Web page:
Nom nom nom...

Posted by Kitty Sharkey , Sunday, July 22, 2012 11:37 AM

I think it's important to provide enrichment for domestic animals.  Whether you're throwing a ball for your dog or using a string to play with your cat, it keeps them stimulated mentally, emotionally, and physically. 


Caring for domestic livestock is no different in this regard.  If I lived on 10 acres there would be plenty for the critters to explore and do.  But here at the homestead, I introduce things into their environment that provide that extra bit of fun and joy and even a special treat that they have to work for.
Today's enrichment item for the goats is a HUGE pile of trimmings from Andrea's rose bushes.  Rather than dump them on the ground - boring! - I bundled them and hung them from the chains at the ends of my hammock.  I do this with lots of food treats.  It's a healthy way to supplement their normal diet.  It encourages their natural browsing instinct, forcing them to reach up and stretch out for their food.  Plus there is healthy competition for the best bits.
Goldie, a 4-1/2 month old Nigerian Dwarf is visiting the homestead to participate in Herd Camp.  She spent her first few months playing with small children.  Therefore she thinks she's a 5 year old human child.  By integrating her into an established herd she should learn how to be a goat.  This enrichment encourages her goat behavior and helps to bond her with the herd.  It's the old "breaking bread" tradition.
Boo, a 2-1/2 month old Nubian/Nigerian/? mix is visiting the homestead in order to wean her from her mother Ginny.  She's having the hardest time adjusting.  However the desperation in her cries for her mother has been substantially reduced this morning.  She's having the hardest time integrating.  Her voice is completely different from the Nigerian Dwarfs, so it's like she's speaking a foreign language.  But even with these challenges, she's doing remarkably well.  And she's a smart little bugger too!  She didn't want to miss out on the tasty rose branches but was timid to approach them at ground level.  Her answer?  Jump up into the crotch of the tree!  It's like being at the head of the table and having all she can eat without any competition.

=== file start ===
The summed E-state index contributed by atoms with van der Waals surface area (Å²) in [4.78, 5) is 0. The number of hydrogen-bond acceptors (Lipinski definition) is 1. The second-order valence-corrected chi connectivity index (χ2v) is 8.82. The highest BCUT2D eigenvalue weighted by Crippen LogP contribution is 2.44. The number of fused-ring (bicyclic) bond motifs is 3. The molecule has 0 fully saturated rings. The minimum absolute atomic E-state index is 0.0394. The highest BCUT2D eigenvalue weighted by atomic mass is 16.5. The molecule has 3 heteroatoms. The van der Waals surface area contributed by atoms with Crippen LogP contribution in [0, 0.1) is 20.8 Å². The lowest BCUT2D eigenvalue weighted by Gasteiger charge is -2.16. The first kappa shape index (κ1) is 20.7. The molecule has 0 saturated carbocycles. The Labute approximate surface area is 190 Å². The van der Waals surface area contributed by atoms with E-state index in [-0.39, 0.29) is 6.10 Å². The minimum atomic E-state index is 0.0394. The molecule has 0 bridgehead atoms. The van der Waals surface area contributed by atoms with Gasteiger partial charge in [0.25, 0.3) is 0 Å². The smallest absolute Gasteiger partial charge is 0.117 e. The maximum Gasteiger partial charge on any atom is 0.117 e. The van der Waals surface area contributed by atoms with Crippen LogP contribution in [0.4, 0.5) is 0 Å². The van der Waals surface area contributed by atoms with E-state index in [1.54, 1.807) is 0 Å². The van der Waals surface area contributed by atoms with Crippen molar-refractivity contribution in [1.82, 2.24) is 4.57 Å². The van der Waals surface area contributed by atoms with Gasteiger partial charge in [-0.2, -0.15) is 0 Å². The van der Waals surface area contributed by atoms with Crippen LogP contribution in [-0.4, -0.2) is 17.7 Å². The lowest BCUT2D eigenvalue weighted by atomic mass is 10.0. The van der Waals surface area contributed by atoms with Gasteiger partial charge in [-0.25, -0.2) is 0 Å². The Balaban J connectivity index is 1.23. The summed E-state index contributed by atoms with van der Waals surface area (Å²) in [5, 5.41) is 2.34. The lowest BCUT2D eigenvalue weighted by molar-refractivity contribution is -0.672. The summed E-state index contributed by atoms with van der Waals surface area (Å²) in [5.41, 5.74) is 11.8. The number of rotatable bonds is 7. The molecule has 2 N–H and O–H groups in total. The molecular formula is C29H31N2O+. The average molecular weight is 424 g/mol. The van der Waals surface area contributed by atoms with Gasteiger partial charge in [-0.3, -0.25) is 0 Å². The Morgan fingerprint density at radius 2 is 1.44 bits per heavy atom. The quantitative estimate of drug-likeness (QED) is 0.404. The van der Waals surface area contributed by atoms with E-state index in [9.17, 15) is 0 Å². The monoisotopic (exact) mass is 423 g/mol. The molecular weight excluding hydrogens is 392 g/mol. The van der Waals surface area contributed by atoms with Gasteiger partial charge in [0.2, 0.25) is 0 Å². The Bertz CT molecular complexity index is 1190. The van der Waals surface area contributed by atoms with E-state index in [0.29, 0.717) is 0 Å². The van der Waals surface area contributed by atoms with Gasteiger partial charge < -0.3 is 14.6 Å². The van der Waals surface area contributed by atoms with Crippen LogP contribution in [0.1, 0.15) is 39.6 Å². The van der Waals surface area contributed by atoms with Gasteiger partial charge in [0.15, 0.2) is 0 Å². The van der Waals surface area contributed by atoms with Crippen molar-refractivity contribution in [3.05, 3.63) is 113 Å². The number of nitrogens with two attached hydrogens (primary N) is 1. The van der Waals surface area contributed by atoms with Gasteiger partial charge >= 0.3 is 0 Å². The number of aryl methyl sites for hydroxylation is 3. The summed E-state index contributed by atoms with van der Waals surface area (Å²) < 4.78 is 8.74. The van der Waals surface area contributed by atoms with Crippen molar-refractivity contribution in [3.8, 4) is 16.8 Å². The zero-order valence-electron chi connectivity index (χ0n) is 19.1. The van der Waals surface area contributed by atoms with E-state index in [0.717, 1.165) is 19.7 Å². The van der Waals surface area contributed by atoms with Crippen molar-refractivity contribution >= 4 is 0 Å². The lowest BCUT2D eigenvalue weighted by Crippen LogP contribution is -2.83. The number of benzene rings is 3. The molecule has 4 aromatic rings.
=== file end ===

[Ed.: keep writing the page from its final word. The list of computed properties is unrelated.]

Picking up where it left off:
In other stimulating news, the duck pond has been drained into the orchard (liquid fertilizer) and is ready to be refilled.  They'll be getting some feeder fish today which stimulates their natural dabbing behavior.  It also provides a mental and physical challenge which results in a physical and emotional reward.  Finally, it provides them with an excellent alternate source of protein that is appropriate for their dietary needs.

While Bonnie and Mary love this treat, it will be interesting to see how the 5 little ducklings react.  If their eagerness to eat every last little dot of duckweed I give them is any indication, it should prove rather entertaining.  Unfortunately, it will also be a short and supervised session.  Although they love swimming in the tub, they don't have much in the way of feathers.  So I have to pull them back out after about 10 minutes so they don't get waterlogged and drown.  That means the ramp to the tub has to always be up for now except when I provide enrichment for them.  Soon enough it'll be back to free access.  They grow so fast!

Believe it or not, in the time it's taken me to write this short post the goats have almost completely stripped all the leaves off of the rose branches.  They've now settled in for the juicy stems.  Nom nom nom!

1 Response to "Nom nom nom..."

Drea Says:

So glad those rose suckers got to be enjoyed by your herd!